Veronica SantosUCLA Samueli mechanical and aerospace engineering professor Veronica Santos is co-principal investigator on the selected MRPI project — Robot-facilitated Health Equity in Post-Pandemic California and Beyond. She will collaborate with colleagues from other UC campuses to develop a new generation of telemanipulation robots designed to protect front-line health care workers from infectious diseases while helping those isolated at home because of high infection risk to connect with their communities.

“Our interdisciplinary team is excited to develop new robotics capabilities to directly address inequities in health care and community engagement that have been exacerbated by COVID-19,” said Santos, who is director of the Biomechatronics Laboratory at UCLA Samueli and the school’s associate dean for equity, diversity, inclusion and faculty affairs.

The researchers will design easy-to-use, low-cost, mobile robots to help grasp objects, open doors and perform other tasks to facilitate telehealth remote exams.

Funded by a $1.2 million grant over four years, the team is led by UC San Diego’s Laurel Riek, an associate professor of computer science and engineering. The researchers will design easy-to-use, low-cost, mobile robots to help grasp objects, open doors and perform other tasks to facilitate telehealth remote exams. Santos will bring expertise in artificial tactile sensing and perception, as well as grasp and manipulation with human, prosthetic and robotic hands to lead development of new haptics technologies to support teleoperators so they can truly feel immersed in the patient’s remote location, affording them a sense of presence and touch.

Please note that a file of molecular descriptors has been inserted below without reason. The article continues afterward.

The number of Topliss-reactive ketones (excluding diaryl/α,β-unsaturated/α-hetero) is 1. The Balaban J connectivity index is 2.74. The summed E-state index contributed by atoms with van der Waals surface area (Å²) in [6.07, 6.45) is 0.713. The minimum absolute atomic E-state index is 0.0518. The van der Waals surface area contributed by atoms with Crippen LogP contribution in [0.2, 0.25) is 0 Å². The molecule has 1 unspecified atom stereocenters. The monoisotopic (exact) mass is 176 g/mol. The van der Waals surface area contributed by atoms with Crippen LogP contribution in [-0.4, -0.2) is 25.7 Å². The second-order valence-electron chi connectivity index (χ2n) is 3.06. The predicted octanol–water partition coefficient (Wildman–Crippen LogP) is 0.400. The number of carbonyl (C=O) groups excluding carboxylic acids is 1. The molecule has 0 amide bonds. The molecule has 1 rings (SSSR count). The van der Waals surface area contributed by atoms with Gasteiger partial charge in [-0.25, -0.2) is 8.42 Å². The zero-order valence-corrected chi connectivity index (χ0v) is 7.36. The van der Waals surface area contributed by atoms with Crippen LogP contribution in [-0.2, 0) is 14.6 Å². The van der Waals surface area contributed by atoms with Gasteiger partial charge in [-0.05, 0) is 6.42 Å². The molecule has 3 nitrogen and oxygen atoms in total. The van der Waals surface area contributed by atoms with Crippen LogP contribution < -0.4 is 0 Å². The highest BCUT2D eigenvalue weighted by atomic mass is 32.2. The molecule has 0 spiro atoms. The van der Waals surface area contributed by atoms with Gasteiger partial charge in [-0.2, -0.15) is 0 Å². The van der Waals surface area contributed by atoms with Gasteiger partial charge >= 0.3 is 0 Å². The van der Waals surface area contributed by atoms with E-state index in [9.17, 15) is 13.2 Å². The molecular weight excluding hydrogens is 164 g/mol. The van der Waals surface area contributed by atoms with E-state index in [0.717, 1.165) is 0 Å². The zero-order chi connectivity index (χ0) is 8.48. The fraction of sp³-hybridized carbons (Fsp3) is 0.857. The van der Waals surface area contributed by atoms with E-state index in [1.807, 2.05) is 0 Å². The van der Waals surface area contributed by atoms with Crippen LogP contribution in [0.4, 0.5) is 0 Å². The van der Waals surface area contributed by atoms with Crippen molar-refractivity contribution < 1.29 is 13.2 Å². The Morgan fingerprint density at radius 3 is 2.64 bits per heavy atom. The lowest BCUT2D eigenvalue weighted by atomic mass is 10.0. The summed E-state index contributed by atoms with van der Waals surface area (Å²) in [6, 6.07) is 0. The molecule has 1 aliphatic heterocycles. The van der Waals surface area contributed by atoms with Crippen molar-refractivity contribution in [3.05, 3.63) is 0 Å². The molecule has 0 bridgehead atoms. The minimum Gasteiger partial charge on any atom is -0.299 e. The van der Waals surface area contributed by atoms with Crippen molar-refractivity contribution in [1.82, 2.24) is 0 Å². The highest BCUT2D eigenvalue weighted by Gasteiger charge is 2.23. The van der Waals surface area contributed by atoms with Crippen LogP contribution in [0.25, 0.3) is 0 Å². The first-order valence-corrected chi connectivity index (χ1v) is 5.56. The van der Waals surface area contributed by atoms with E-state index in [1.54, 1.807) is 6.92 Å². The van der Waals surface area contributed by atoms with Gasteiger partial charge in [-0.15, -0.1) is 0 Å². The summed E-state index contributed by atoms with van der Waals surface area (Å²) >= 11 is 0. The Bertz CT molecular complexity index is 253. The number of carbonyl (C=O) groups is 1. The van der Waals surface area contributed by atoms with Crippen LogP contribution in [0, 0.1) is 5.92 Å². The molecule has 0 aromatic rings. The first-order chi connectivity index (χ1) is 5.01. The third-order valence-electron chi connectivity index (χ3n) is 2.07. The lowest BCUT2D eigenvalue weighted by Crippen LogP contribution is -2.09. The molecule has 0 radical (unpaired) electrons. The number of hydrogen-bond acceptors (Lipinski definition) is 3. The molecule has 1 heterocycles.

Millions of people at high risk of infection, including the elderly and those with cancer and suppressed immune systems have been further isolated due to COVID-19, leading to depression, suicide, dementia, heart disease and other adverse conditions.

In addition to advancing state-of-the-art mobile telemanipulation, tactile sensing, and haptics technology, the researchers will also study the best ways to deploy this technology. They will work closely with health care workers across the UC system, including emergency medicine specialists and hospitalists, to integrate the robots into critical care settings. The team will also explore how these robots can improve quality of life for isolated groups and increase their independence.

Team members of the research also include project co-principal investigator Veronica Ahumada-Newhart, a UC Irvine research scientist; Tania Morimoto, a UC San Diego assistant professor of mechanical and aerospace engineering; Jacquelynne Eccles, a Distinguished Professor of Education at UC Irvine; and Kristen Wells, an associate professor of psychology at San Diego State University.